When the county program opened in February, the Tenant Resource Center took on about 4,000 applications for rental assistance in one week. But the center has now gotten through that significant backlog, Sereno said.
“Things are really moving along pretty quickly,” O’Keefe said. “The backlog has been effectively wiped out.”
The center is handing out about $1 million in rental assistance each week and reviewing applications within about two days, Sereno said. Those waiting on money either just recently applied or have some portion of their application materials missing.
For the statewide program, agencies have long cleared their waiting lists and are well prepared to give out rental assistance when the moratorium lifts, said Susan Brown, administrator for the Division of Energy, Housing and Community Resources, which administers the state rental assistance program.
Sereno said “nobody knows” how big of a surge in evictions might be coming, but she hopes the Tenant Resource Center is ready for it.
“We’re as prepared as I think anyone could be,” she said.
Bridging the gap
Madison and Dane County could face additional challenges over the next month because of a transition to a new model for distributing their funds through several vendors — something that has the potential to create another backlog.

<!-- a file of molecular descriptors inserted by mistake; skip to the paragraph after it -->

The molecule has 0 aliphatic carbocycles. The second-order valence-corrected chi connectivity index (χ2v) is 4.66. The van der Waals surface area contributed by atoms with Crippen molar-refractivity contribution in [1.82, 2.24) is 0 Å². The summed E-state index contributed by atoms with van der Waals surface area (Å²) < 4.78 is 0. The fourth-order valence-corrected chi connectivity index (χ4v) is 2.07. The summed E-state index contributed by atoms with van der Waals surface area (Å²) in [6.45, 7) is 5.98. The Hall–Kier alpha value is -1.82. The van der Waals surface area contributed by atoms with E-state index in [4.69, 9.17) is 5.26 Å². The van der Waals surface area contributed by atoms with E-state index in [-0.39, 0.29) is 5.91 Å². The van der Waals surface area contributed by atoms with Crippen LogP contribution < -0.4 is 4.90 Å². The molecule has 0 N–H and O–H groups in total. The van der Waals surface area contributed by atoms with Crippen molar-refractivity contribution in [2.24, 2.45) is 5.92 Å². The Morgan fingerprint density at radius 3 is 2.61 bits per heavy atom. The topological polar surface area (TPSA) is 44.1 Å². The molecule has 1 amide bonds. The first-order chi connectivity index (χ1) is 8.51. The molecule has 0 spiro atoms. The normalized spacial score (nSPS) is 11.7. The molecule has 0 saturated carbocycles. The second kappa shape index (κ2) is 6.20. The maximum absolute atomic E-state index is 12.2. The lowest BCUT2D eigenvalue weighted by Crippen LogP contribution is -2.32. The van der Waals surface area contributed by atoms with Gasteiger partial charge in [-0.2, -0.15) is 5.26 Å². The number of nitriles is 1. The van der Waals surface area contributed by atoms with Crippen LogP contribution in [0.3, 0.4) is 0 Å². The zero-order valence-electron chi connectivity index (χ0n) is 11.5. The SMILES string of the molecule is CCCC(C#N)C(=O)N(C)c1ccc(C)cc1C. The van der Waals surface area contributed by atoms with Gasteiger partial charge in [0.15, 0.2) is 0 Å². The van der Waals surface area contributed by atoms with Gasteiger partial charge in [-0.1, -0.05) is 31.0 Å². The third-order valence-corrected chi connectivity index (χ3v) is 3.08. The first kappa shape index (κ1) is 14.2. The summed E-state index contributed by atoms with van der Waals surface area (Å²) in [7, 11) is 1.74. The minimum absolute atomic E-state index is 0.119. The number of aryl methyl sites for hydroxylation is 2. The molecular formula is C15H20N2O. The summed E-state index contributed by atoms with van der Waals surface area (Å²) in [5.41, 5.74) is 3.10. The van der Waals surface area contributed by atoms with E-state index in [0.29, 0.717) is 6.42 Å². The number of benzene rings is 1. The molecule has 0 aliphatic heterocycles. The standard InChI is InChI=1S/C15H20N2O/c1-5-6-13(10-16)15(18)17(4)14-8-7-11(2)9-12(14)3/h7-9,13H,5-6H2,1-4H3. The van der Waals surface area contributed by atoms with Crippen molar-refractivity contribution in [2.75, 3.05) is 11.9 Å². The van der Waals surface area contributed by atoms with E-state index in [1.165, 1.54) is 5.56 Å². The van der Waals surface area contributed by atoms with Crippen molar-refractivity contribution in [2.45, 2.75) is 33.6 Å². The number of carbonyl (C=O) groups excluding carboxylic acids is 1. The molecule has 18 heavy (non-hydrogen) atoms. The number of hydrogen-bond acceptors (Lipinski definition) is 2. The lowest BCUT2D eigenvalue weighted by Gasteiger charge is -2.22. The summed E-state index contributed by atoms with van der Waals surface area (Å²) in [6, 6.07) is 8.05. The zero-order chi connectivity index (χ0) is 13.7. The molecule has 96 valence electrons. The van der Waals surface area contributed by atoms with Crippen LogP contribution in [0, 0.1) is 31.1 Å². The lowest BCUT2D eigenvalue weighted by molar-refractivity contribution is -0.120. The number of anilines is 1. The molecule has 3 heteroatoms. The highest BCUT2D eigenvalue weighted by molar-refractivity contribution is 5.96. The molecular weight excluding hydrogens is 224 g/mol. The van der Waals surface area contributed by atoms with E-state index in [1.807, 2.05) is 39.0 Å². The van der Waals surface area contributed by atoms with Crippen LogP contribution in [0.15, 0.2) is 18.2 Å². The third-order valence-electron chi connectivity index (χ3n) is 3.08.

Urban Triage will give out $12.4 million in eviction-prevention funds available only to those outside of the city of Madison in a program that will launch Sept. 15, Grayson said.
Madison is in the process of selecting several other agencies to distribute $15.3 million in rental assistance to city residents. O’Keefe expects those organizations to be selected by the end of August.
The Tenant Resource Center did not apply to administer the second stage of funding because Sereno said staff will need to focus on helping those who get involved in eviction proceedings in court.
Sereno also said organizations like Urban Triage have stronger connections with the community and will likely have better luck informing vulnerable people what resources are available to them.
“Hopefully more people will know that this is a thing,” Sereno said, noting her organization had trouble marketing the program.